The other thing that happened in the first few years of Brent’s time with the band is the group started playing more interesting venues than they had previously. In California, a succession of wonderful facilities opened up to the group: The Oakland Auditorium (later called the Kaiser Convention Center) in 1979; the Greek Theatre in Berkeley in 1981; Frost Amphitheater on the campus of Stanford University, and the Ventura County Fairgrounds (north of L.A.) in 1982; Irvine Meadows amphitheater south of L.A. in 1983. In the Midwest, Alpine Valley in Wisconsin was a popular destination beginning in 1980, and Red Rocks in Colorado, which the band first played in 1978, became a magnetic Mecca for touring heads as the years passed. And though places like the Hampton Coliseum in Virginia, Nassau Coliseum in Long Island, the Hartford Civic in Connecticut, the Centrum outside of Boston and Madison Square Garden in New York were really just soulless sports arenas, they, too, seemed to take on a special glow that allowed them to transcend their utilitarian roots whenever the Dead came to town.

Throughout the 1980s, the Deadhead legions continued to grow. By the early years of that decade, the loose Deadhead taper network was firmly established and thousands of new fans thronged to Dead shows just from having been turned onto the group by friends who had live tapes. Beginning in 1984, too, the Dead established formal taping sections at their shows for the first time, further increasing the number of people who were making (and trading) tapes. In the West, Bill Graham Presents conceived of regular weekend getaways for the Dead and the Heads every spring and summer, at the Greek, Frost and Ventura, as well as exotic locales such as the downs in Santa Fe and Austin, the Aladdin Casino in Las Vegas and the tiny Hult Center in Eugene, Oregon.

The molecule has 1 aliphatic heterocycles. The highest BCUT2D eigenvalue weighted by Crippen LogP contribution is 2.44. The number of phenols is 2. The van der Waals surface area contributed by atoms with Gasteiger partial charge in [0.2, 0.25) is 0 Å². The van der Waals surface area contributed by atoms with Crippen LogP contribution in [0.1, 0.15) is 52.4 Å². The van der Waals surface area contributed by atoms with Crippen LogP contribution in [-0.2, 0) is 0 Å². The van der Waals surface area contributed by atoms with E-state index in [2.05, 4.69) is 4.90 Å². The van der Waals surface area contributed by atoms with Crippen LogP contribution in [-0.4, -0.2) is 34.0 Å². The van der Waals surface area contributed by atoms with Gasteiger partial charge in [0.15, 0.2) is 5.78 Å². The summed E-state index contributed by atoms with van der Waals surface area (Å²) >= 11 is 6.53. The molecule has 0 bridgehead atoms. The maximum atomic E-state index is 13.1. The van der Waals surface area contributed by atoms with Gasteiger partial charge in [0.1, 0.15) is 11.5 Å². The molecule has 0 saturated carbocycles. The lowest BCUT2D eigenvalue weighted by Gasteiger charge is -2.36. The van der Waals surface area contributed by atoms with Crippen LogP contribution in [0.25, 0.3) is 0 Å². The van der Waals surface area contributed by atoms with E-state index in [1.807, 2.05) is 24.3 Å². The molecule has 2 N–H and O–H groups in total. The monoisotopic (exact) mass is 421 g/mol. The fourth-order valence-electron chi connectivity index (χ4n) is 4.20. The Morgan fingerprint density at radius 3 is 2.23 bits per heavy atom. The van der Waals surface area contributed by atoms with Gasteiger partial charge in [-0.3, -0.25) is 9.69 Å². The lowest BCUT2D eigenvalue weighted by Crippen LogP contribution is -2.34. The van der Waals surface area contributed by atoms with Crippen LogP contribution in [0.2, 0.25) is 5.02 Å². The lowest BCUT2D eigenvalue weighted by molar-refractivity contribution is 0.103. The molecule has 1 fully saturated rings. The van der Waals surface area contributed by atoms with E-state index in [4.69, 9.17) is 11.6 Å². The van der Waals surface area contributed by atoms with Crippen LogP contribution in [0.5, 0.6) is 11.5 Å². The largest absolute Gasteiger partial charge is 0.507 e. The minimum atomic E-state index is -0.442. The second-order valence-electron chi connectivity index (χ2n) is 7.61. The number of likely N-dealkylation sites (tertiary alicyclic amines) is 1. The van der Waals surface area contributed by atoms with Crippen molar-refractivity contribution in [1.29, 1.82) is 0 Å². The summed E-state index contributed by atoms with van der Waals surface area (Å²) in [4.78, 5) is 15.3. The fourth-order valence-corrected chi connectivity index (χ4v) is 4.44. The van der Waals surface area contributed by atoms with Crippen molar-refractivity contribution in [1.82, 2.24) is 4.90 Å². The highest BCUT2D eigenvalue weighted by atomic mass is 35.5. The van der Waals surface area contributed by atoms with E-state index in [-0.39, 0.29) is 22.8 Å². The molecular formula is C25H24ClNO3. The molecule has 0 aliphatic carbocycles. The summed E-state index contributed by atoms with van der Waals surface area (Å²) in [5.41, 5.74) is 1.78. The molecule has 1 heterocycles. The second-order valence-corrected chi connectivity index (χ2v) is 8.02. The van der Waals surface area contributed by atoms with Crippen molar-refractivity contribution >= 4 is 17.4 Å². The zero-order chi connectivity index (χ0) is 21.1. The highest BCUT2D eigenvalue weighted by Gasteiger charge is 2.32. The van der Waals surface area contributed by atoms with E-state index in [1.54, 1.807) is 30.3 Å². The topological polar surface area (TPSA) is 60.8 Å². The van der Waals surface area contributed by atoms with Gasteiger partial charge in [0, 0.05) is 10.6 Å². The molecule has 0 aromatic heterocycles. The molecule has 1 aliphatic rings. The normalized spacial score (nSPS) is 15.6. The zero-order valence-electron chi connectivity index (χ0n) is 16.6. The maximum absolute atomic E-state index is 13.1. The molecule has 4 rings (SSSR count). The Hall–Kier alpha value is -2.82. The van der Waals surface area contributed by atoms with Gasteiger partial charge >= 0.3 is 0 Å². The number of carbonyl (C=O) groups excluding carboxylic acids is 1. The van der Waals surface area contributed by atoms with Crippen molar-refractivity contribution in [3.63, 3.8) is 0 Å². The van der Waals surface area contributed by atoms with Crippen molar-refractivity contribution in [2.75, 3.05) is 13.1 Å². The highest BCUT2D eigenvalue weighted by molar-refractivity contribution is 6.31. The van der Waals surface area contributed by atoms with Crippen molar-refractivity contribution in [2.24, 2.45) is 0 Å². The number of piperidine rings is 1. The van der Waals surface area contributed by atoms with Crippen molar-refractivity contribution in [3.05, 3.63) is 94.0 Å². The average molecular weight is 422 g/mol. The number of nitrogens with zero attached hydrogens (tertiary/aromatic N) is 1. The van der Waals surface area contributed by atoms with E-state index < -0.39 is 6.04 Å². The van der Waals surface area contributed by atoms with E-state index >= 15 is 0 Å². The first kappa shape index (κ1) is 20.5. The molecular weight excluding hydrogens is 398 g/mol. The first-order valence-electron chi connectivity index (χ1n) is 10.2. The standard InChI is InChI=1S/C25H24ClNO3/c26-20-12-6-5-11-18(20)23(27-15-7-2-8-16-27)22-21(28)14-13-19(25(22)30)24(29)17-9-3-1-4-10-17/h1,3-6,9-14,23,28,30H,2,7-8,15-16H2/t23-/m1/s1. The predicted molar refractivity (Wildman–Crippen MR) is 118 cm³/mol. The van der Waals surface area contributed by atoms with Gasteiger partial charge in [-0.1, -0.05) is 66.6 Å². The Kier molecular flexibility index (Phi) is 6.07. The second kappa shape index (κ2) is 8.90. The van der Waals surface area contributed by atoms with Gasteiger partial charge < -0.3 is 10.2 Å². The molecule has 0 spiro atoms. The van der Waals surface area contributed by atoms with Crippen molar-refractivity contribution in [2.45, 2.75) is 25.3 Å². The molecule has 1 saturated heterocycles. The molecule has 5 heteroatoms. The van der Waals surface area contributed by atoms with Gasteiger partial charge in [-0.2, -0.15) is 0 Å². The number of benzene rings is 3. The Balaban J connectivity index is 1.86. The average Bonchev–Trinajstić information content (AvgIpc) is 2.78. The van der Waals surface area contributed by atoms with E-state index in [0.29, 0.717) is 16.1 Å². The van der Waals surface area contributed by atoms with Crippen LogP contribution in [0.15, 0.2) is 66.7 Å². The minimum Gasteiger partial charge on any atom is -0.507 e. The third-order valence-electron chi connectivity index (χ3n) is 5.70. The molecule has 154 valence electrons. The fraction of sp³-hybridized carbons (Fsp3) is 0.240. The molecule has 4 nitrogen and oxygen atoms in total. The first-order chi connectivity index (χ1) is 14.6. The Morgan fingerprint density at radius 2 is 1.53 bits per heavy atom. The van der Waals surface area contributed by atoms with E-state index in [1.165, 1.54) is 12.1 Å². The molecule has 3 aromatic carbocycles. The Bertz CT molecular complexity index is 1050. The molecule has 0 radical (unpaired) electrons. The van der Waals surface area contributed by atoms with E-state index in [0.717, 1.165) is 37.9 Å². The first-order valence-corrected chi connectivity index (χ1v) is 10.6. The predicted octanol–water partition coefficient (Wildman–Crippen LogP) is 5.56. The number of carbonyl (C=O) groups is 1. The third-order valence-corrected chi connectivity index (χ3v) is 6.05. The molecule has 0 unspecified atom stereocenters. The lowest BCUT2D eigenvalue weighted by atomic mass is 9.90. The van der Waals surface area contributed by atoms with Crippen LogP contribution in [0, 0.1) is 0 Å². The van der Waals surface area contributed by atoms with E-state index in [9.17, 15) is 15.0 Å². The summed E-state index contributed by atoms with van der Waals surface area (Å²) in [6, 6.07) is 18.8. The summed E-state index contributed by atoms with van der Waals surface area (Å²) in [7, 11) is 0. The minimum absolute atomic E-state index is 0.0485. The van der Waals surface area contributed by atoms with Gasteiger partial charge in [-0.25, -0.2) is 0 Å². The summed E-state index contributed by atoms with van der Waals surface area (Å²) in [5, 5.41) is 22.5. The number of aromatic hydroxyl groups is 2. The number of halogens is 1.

White-collar Deadheads could fly in or drive to these weekend jaunts, and Deadheads who weren’t tied to jobs either because they were students on summer break or simply unemployed, found that following the band for weeks at a time – camping out, sleeping in tour vans, crashing with friends or overpopulating the hotel rooms of other Heads – was both feasible and incredibly fun. As the legions caravanning along the Dead’s tour routes grew, so did the number of people who tried to support their touring by selling crafts outside of shows. What started as a few folks spreading their wares on blankets outside the Oakland Auditorium in 1979 had mushroomed into a full-on bazaar in just a few years. And it wasn’t just hippie peddlers selling homemade T-shirts, stickers and the odd veggie burrito. After a while, larger businesses, with huge racks of Guatemalan clothing, and food trucks equipped with stoves and grills, became fixtures in the parking lots outside of shows, and the scene started to attract hundreds – then thousands – of people who didn’t particularly care about seeing the Dead, but who liked the commercial circus outside. This led to considerable problems for the Dead in the second half of the ’80s, when various cities and towns refused to allow the band to play there because of the uncontrollable hippie city that sprang up around each show, whether it was in the middle of a city or in more rural locations.